Sunday, November 22, 2015
Data Protection Harm
Data Protection Law - Consumer Protection Law
Data protection harm has become key in courts determining standing in data breach cases. Data protection harm was analyzed in a case involving breaches and hacking of personal identifiable information (PII). The 7th Circuit's attention was drawn where it reversed a district court ruling holding that where future harm suffices for standing (Remijas v. Neiman Marcus Group, LLC). The court reasoned that hackers could potentially have a future affect by their very intention to hack personal information.
The court noted that the retail store offered every customer that was affected by the breach one year of free credit monitoring and ID theft protection. While the plaintiffs asserted a list of claims, they also alleged claims based on imminent injuries arguing on the increased risk of future credit fraudulent charges and their vulnerability to identity theft. These accompanied their present injuries of the lost value of time trying to remedy their fraudulent charges and to protect themselves against identity theft. They also alleged loss of control over their personal private information. They argued that to an undetermined extent they have lost their privacy.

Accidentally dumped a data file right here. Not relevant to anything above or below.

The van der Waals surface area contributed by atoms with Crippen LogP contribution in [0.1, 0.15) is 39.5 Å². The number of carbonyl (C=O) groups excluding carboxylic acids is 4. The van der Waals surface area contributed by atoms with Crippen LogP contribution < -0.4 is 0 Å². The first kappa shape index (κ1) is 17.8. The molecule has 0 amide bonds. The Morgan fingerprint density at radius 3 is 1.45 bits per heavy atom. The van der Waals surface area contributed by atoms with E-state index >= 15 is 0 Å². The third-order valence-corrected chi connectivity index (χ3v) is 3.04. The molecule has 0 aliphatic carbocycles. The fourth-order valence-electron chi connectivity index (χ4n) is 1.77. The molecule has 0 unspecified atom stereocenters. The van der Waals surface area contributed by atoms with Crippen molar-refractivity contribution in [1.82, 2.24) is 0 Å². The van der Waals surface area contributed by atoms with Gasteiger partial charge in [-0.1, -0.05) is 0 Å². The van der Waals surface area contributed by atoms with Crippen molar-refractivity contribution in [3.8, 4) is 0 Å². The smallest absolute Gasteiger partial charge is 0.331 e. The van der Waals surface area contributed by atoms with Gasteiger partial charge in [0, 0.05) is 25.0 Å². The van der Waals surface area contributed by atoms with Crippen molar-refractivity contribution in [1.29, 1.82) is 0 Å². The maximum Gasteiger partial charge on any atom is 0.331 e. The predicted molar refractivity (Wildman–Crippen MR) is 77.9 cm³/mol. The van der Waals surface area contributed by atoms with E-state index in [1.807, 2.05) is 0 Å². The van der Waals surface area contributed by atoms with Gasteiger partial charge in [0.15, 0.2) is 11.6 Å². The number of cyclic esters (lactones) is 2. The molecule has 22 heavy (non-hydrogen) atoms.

Reversing the district court was drawn on their reasoning that the effort to resolve credit issues and fraudulent charges and or to seek protection from the vulnerability of other possible identity theft clearly sets the basis for standing. The court balanced the consequence of weighing the future harm and the present uncertainty in favor of siding with the plaintiffs.
The court reasoned that it would be unfair to wait for the harm to occur from hacker’s activities, as it recognized that hackers inevitably will use the hacked information to execute future charges and use the identities of the plaintiffs. The court did underscore that to merely lose personal information is insufficient to establish standing from data breaches. The decision on the merits awaits.
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